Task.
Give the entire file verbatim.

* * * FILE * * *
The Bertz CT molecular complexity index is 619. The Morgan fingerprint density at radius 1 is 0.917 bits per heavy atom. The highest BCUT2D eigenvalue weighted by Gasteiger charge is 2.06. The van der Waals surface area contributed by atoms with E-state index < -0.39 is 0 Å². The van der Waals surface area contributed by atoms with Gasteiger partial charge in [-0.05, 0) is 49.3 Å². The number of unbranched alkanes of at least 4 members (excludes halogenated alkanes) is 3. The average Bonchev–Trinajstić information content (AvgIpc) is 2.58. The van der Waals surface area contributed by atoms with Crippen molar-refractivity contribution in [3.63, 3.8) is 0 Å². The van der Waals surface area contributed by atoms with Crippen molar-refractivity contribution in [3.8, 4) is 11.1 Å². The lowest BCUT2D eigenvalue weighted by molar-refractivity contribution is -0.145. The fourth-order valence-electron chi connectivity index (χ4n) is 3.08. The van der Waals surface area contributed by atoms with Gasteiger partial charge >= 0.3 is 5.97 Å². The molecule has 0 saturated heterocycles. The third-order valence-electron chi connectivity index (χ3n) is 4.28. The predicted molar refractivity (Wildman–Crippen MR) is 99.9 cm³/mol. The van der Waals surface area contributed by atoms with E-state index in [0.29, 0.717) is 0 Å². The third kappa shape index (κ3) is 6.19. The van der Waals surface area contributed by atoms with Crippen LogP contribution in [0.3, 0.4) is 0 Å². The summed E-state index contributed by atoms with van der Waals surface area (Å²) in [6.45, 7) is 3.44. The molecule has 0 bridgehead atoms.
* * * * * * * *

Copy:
The Bertz CT molecular complexity index is 619. The Morgan fingerprint density at radius 1 is 0.917 bits per heavy atom. The highest BCUT2D eigenvalue weighted by Gasteiger charge is 2.06. The van der Waals surface area contributed by atoms with E-state index < -0.39 is 0 Å². The van der Waals surface area contributed by atoms with Gasteiger partial charge in [-0.05, 0) is 49.3 Å². The number of unbranched alkanes of at least 4 members (excludes halogenated alkanes) is 3. The average Bonchev–Trinajstić information content (AvgIpc) is 2.58. The van der Waals surface area contributed by atoms with Crippen molar-refractivity contribution in [3.63, 3.8) is 0 Å². The van der Waals surface area contributed by atoms with Crippen molar-refractivity contribution in [3.8, 4) is 11.1 Å². The lowest BCUT2D eigenvalue weighted by molar-refractivity contribution is -0.145. The fourth-order valence-electron chi connectivity index (χ4n) is 3.08. The van der Waals surface area contributed by atoms with Gasteiger partial charge >= 0.3 is 5.97 Å². The molecule has 0 saturated heterocycles. The third-order valence-electron chi connectivity index (χ3n) is 4.28. The predicted molar refractivity (Wildman–Crippen MR) is 99.9 cm³/mol. The van der Waals surface area contributed by atoms with E-state index in [0.29, 0.717) is 0 Å². The third kappa shape index (κ3) is 6.19. The van der Waals surface area contributed by atoms with Crippen LogP contribution in [0.3, 0.4) is 0 Å². The summed E-state index contributed by atoms with van der Waals surface area (Å²) in [6.45, 7) is 3.44. The molecule has 0 bridgehead atoms.